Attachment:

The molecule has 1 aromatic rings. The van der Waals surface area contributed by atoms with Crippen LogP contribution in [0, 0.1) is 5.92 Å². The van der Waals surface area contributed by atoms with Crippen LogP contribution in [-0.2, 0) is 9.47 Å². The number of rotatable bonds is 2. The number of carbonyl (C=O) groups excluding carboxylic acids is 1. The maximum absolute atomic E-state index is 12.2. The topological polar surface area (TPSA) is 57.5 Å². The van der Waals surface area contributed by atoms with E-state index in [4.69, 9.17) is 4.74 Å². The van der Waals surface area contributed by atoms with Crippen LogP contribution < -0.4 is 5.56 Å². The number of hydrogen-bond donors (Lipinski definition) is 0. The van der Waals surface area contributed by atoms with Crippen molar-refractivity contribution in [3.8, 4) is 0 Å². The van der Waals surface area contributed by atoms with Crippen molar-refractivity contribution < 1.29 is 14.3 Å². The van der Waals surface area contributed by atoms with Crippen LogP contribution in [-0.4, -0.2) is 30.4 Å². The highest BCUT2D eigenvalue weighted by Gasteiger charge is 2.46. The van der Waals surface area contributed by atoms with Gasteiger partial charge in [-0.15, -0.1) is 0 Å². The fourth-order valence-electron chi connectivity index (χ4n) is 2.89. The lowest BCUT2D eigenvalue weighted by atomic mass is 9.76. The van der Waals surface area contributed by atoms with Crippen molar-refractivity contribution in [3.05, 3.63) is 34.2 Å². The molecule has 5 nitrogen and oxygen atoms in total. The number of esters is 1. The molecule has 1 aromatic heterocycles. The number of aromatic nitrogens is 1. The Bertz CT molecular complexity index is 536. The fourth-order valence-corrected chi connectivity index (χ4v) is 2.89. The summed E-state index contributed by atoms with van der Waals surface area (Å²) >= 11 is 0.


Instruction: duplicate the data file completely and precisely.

The molecule has 1 aromatic rings. The van der Waals surface area contributed by atoms with Crippen LogP contribution in [0, 0.1) is 5.92 Å². The van der Waals surface area contributed by atoms with Crippen LogP contribution in [-0.2, 0) is 9.47 Å². The number of rotatable bonds is 2. The number of carbonyl (C=O) groups excluding carboxylic acids is 1. The maximum absolute atomic E-state index is 12.2. The topological polar surface area (TPSA) is 57.5 Å². The van der Waals surface area contributed by atoms with E-state index in [4.69, 9.17) is 4.74 Å². The van der Waals surface area contributed by atoms with Crippen LogP contribution < -0.4 is 5.56 Å². The number of hydrogen-bond donors (Lipinski definition) is 0. The van der Waals surface area contributed by atoms with Crippen molar-refractivity contribution in [3.8, 4) is 0 Å². The van der Waals surface area contributed by atoms with Crippen molar-refractivity contribution < 1.29 is 14.3 Å². The van der Waals surface area contributed by atoms with Crippen LogP contribution in [-0.4, -0.2) is 30.4 Å². The highest BCUT2D eigenvalue weighted by Gasteiger charge is 2.46. The van der Waals surface area contributed by atoms with Gasteiger partial charge in [-0.15, -0.1) is 0 Å². The fourth-order valence-electron chi connectivity index (χ4n) is 2.89. The lowest BCUT2D eigenvalue weighted by atomic mass is 9.76. The van der Waals surface area contributed by atoms with Crippen molar-refractivity contribution in [3.05, 3.63) is 34.2 Å². The molecule has 5 nitrogen and oxygen atoms in total. The number of esters is 1. The molecule has 1 aromatic heterocycles. The number of aromatic nitrogens is 1. The Bertz CT molecular complexity index is 536. The fourth-order valence-corrected chi connectivity index (χ4v) is 2.89. The summed E-state index contributed by atoms with van der Waals surface area (Å²) >= 11 is 0.